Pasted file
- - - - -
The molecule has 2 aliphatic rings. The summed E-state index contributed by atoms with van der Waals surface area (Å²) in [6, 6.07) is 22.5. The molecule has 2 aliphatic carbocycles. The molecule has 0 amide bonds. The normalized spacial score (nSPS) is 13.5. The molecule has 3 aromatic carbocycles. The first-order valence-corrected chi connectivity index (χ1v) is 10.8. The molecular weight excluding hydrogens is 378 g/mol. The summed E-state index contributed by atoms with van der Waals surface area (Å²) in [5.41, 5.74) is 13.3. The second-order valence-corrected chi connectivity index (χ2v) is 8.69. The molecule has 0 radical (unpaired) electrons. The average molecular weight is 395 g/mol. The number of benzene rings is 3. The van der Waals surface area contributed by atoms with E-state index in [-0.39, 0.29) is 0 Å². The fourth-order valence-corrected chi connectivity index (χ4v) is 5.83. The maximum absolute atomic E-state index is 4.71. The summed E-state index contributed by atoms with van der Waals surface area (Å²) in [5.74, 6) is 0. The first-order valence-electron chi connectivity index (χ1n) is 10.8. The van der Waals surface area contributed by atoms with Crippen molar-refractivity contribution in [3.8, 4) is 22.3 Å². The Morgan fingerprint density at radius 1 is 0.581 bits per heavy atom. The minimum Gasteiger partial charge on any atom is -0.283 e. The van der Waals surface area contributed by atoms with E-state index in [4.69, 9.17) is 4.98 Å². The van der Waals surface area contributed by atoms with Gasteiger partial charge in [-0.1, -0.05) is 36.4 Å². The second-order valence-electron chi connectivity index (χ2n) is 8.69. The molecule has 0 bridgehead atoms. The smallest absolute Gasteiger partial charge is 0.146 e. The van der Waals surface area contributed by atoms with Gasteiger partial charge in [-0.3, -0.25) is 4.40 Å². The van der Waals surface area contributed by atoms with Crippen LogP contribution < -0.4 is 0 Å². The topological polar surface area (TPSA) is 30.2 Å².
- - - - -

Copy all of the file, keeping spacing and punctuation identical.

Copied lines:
The molecule has 2 aliphatic rings. The summed E-state index contributed by atoms with van der Waals surface area (Å²) in [6, 6.07) is 22.5. The molecule has 2 aliphatic carbocycles. The molecule has 0 amide bonds. The normalized spacial score (nSPS) is 13.5. The molecule has 3 aromatic carbocycles. The first-order valence-corrected chi connectivity index (χ1v) is 10.8. The molecular weight excluding hydrogens is 378 g/mol. The summed E-state index contributed by atoms with van der Waals surface area (Å²) in [5.41, 5.74) is 13.3. The second-order valence-corrected chi connectivity index (χ2v) is 8.69. The molecule has 0 radical (unpaired) electrons. The average molecular weight is 395 g/mol. The number of benzene rings is 3. The van der Waals surface area contributed by atoms with E-state index in [-0.39, 0.29) is 0 Å². The fourth-order valence-corrected chi connectivity index (χ4v) is 5.83. The maximum absolute atomic E-state index is 4.71. The summed E-state index contributed by atoms with van der Waals surface area (Å²) in [5.74, 6) is 0. The first-order valence-electron chi connectivity index (χ1n) is 10.8. The van der Waals surface area contributed by atoms with Crippen molar-refractivity contribution in [3.8, 4) is 22.3 Å². The Morgan fingerprint density at radius 1 is 0.581 bits per heavy atom. The minimum Gasteiger partial charge on any atom is -0.283 e. The van der Waals surface area contributed by atoms with E-state index in [4.69, 9.17) is 4.98 Å². The van der Waals surface area contributed by atoms with Gasteiger partial charge in [-0.1, -0.05) is 36.4 Å². The second-order valence-electron chi connectivity index (χ2n) is 8.69. The molecule has 0 bridgehead atoms. The smallest absolute Gasteiger partial charge is 0.146 e. The van der Waals surface area contributed by atoms with Gasteiger partial charge in [-0.3, -0.25) is 4.40 Å². The van der Waals surface area contributed by atoms with Crippen LogP contribution < -0.4 is 0 Å². The topological polar surface area (TPSA) is 30.2 Å².